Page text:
Biodiversity Information Science and Standards : Conference Abstract
Conference Abstract
Wikidata and the biodiversity knowledge graph
expand article info Roderic Page
‡ University of Glasgow, Glasgow, United Kingdom
Open Access


This talk explores the role Wikidata (Vrandečić and Krötzsch 2014) might play in the task of assembling biodiversity information into a single, richly annotated and cross linked structure known as the biodiversity knowledge graph (Page 2016). Initially conceived as a language-independent data store of facts derived from the Wikipedia, Wikidata has morphed into a global knowledge graph, complete with a user friendly interface for data entry and a powerful implementation of the SPARQL query language. Wikidata already underpins projects such as Gene Wiki (Burgstaller-Muehlbacher et al. 2016) and Scholia (Nielsen et al. 2017).  Much of the content of Wikispecies is being automatically added to Wikidata, hence many of the entities relevant to biodiversity (such as taxa, taxonomic publications, and taxonomists) well represented in Wikidata, making it even more attractive.

Much of the data relevant to biodiversity is widely scattered in different locations, requiring considerable manual effort to collect and curate. Appeals to the taxonomic community to undertake these tasks have not always met with success. For example, the Global Registry of Biodiversity Repositories (GrBio) was an attempt to create a global list of biodiversity repositories, such as natural history museums and herbaria. An appeal by Schindel et al. (2016) for the taxonomic community to curate this list largely fell on deaf ears, and at the time of writing the GrBio project is moribund. Given that many repositories are housed in institutions that are the subject of articles in Wikipedia, many of these repositories already have entries in Wikidata. Hence, rather than follow the route GrBio took of building a resource and then hoping a community will assemble around that resource, we could go to Wikidata where there is an existing community and build the resource there. An impressive example of the potential for this is WikiCite, which initially had the goal of including in Wikidata every article cited in any of the Wikipedias. Taxonomic articles are highly cited in Wikipedia (Nielsen 2007),  hence already fall within the remit of WikiCite. Hence Wikidata is a candidate for the “bibliography of life” (King et al. 2011), a database of all taxonomic literature.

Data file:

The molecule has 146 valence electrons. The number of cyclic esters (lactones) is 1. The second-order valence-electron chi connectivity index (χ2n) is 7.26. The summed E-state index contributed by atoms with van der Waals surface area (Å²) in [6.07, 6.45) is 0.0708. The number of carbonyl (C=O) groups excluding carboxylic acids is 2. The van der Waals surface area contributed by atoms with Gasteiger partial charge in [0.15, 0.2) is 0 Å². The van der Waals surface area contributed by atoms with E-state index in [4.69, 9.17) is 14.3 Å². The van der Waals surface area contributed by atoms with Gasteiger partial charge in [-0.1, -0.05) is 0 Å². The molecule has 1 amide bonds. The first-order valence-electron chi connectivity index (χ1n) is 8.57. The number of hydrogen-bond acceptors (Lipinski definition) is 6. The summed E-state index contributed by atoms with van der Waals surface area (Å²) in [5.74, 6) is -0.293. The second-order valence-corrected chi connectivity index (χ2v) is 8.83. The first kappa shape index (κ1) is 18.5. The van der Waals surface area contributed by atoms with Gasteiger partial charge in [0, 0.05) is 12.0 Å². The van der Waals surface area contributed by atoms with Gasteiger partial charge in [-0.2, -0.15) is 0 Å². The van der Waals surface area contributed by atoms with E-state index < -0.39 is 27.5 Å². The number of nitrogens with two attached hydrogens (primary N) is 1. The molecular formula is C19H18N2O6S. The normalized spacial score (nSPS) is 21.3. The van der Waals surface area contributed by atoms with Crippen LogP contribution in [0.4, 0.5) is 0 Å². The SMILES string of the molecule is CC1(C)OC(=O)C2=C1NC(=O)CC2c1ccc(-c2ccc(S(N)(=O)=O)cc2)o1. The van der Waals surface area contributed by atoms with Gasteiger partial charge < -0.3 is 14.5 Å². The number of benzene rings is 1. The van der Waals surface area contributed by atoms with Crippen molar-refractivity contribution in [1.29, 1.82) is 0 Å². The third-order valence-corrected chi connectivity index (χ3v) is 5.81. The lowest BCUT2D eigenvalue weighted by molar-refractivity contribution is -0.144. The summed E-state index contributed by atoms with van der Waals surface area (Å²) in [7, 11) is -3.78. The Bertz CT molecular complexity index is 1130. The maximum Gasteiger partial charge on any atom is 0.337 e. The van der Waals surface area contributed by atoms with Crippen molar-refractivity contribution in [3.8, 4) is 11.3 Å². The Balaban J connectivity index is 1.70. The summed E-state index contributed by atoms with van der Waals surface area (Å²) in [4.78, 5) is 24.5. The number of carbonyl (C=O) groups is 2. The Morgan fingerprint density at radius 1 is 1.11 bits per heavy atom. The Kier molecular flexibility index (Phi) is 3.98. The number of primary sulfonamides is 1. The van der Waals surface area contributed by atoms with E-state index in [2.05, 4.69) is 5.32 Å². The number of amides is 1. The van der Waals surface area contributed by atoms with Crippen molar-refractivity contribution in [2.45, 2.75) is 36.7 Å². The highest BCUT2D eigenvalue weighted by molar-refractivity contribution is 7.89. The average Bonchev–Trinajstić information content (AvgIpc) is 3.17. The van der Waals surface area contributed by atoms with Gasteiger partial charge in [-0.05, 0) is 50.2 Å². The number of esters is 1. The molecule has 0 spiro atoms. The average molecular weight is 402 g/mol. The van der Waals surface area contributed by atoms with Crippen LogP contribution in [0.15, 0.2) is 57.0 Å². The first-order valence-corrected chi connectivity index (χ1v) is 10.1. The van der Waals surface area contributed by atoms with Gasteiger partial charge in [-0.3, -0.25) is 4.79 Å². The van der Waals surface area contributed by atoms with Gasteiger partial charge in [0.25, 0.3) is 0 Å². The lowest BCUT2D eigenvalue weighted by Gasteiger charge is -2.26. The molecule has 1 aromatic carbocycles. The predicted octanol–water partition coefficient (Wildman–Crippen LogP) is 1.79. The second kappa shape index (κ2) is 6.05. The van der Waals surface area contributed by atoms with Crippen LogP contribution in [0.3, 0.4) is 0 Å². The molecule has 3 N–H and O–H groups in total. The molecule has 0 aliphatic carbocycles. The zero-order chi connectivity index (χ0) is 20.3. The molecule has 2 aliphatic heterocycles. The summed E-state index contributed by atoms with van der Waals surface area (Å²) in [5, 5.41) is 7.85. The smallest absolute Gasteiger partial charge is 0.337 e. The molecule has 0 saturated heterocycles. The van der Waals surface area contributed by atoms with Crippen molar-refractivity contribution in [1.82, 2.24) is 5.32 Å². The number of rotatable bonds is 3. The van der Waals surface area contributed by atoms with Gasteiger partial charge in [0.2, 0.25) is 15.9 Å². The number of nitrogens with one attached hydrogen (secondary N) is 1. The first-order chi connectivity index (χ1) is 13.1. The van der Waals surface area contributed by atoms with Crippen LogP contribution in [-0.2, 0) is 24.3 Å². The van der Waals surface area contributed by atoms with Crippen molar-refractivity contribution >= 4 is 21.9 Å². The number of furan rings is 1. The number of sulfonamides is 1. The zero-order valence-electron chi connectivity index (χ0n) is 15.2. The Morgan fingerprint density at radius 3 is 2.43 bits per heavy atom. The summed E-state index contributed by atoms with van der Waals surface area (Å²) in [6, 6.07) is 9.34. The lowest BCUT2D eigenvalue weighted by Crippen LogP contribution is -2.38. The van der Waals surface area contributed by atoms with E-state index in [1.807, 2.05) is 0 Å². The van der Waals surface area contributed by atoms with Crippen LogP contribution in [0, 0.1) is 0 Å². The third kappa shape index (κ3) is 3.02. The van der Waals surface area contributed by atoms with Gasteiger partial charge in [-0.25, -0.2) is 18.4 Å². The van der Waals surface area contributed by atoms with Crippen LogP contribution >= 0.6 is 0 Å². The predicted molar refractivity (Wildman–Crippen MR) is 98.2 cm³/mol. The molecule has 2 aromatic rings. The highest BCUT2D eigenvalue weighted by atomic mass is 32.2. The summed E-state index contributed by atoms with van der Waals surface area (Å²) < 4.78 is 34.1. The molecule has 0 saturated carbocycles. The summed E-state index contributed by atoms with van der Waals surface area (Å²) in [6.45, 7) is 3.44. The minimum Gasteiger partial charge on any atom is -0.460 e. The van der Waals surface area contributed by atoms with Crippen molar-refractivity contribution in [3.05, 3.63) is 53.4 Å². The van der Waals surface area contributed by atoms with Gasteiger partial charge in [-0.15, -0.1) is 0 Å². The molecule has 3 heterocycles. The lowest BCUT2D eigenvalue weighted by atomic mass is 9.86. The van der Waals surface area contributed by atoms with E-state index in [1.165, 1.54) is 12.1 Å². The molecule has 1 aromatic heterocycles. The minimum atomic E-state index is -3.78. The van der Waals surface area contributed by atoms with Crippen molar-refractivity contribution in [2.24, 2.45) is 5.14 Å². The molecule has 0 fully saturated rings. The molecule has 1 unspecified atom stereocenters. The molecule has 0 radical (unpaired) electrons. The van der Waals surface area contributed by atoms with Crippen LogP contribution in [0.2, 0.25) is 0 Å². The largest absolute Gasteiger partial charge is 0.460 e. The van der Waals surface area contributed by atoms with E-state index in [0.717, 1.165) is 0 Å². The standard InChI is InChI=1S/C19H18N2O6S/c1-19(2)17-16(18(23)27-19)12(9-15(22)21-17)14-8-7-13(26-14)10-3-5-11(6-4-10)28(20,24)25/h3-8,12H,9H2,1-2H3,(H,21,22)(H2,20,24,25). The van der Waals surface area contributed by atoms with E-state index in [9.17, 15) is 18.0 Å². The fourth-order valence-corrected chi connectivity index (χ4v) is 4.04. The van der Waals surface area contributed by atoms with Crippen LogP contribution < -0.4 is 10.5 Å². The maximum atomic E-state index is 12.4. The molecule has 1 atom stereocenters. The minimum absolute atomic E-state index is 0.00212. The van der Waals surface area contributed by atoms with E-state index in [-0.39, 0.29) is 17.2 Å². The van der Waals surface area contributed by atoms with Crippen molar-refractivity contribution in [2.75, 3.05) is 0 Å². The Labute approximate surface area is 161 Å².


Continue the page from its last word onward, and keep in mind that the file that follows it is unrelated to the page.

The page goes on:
Another important role Wikidata can play is to define the boundaries of a biodiversity knowledge graph. Entities such as journals, articles, people, museums, and herbaria are often already in Wikidata, hence we can delegate managing that content to the Wikidata community (bolstered by our own contributions), and focus instead on domain-specific entities such as DNA sequences, specimens, etc., or domain specific attributes of those entities if they are already in Wikidata. This means we can avoid the inevitable “mission creep” that bedevils any attempt to link together information from multiple disciplines.

These ideas are explored using examples based on content entirely within Wikidata (including entities such as publications, authorship, and natural history collections), as well as approaches that combine Wikidata with external knowledge graphs such as Ozymandias (Page 2018).


biodiversity knowledge graph, linked data, wikidata, wikicite, bibliography of life

Presenting author

Roderic Page